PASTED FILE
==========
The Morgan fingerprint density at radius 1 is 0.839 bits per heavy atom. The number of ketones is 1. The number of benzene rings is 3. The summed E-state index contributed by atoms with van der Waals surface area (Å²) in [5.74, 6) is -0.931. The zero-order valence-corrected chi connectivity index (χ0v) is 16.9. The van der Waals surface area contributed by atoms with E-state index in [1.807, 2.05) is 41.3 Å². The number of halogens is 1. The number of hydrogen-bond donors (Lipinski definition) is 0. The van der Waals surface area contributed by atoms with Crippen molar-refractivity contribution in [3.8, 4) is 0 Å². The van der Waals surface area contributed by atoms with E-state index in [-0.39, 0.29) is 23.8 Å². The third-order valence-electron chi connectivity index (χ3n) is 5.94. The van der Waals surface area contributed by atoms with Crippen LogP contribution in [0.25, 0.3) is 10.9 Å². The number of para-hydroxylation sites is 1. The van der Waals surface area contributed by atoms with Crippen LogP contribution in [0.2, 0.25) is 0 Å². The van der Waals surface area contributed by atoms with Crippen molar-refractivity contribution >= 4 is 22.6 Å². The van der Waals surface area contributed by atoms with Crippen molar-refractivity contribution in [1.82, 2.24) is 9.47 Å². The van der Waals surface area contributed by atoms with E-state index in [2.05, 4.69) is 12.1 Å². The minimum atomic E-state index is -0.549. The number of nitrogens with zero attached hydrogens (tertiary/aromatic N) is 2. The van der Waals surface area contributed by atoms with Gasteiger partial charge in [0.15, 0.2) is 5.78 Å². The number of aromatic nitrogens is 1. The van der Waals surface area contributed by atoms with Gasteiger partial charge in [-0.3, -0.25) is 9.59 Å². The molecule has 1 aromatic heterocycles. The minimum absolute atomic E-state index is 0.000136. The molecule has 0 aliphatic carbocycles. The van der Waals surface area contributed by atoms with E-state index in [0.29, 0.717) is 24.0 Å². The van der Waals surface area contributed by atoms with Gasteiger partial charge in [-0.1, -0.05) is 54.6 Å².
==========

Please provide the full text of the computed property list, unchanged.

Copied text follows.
The Morgan fingerprint density at radius 1 is 0.839 bits per heavy atom. The number of ketones is 1. The number of benzene rings is 3. The summed E-state index contributed by atoms with van der Waals surface area (Å²) in [5.74, 6) is -0.931. The zero-order valence-corrected chi connectivity index (χ0v) is 16.9. The van der Waals surface area contributed by atoms with E-state index in [1.807, 2.05) is 41.3 Å². The number of halogens is 1. The number of hydrogen-bond donors (Lipinski definition) is 0. The van der Waals surface area contributed by atoms with Crippen molar-refractivity contribution in [3.8, 4) is 0 Å². The van der Waals surface area contributed by atoms with E-state index in [-0.39, 0.29) is 23.8 Å². The third-order valence-electron chi connectivity index (χ3n) is 5.94. The van der Waals surface area contributed by atoms with Crippen LogP contribution in [0.25, 0.3) is 10.9 Å². The number of para-hydroxylation sites is 1. The van der Waals surface area contributed by atoms with Crippen LogP contribution in [0.2, 0.25) is 0 Å². The van der Waals surface area contributed by atoms with Crippen molar-refractivity contribution >= 4 is 22.6 Å². The van der Waals surface area contributed by atoms with Crippen molar-refractivity contribution in [1.82, 2.24) is 9.47 Å². The van der Waals surface area contributed by atoms with E-state index in [2.05, 4.69) is 12.1 Å². The minimum atomic E-state index is -0.549. The number of nitrogens with zero attached hydrogens (tertiary/aromatic N) is 2. The van der Waals surface area contributed by atoms with Gasteiger partial charge in [0.15, 0.2) is 5.78 Å². The number of aromatic nitrogens is 1. The van der Waals surface area contributed by atoms with Gasteiger partial charge in [-0.3, -0.25) is 9.59 Å². The molecule has 1 aromatic heterocycles. The minimum absolute atomic E-state index is 0.000136. The molecule has 0 aliphatic carbocycles. The van der Waals surface area contributed by atoms with E-state index in [0.29, 0.717) is 24.0 Å². The van der Waals surface area contributed by atoms with Gasteiger partial charge in [-0.1, -0.05) is 54.6 Å².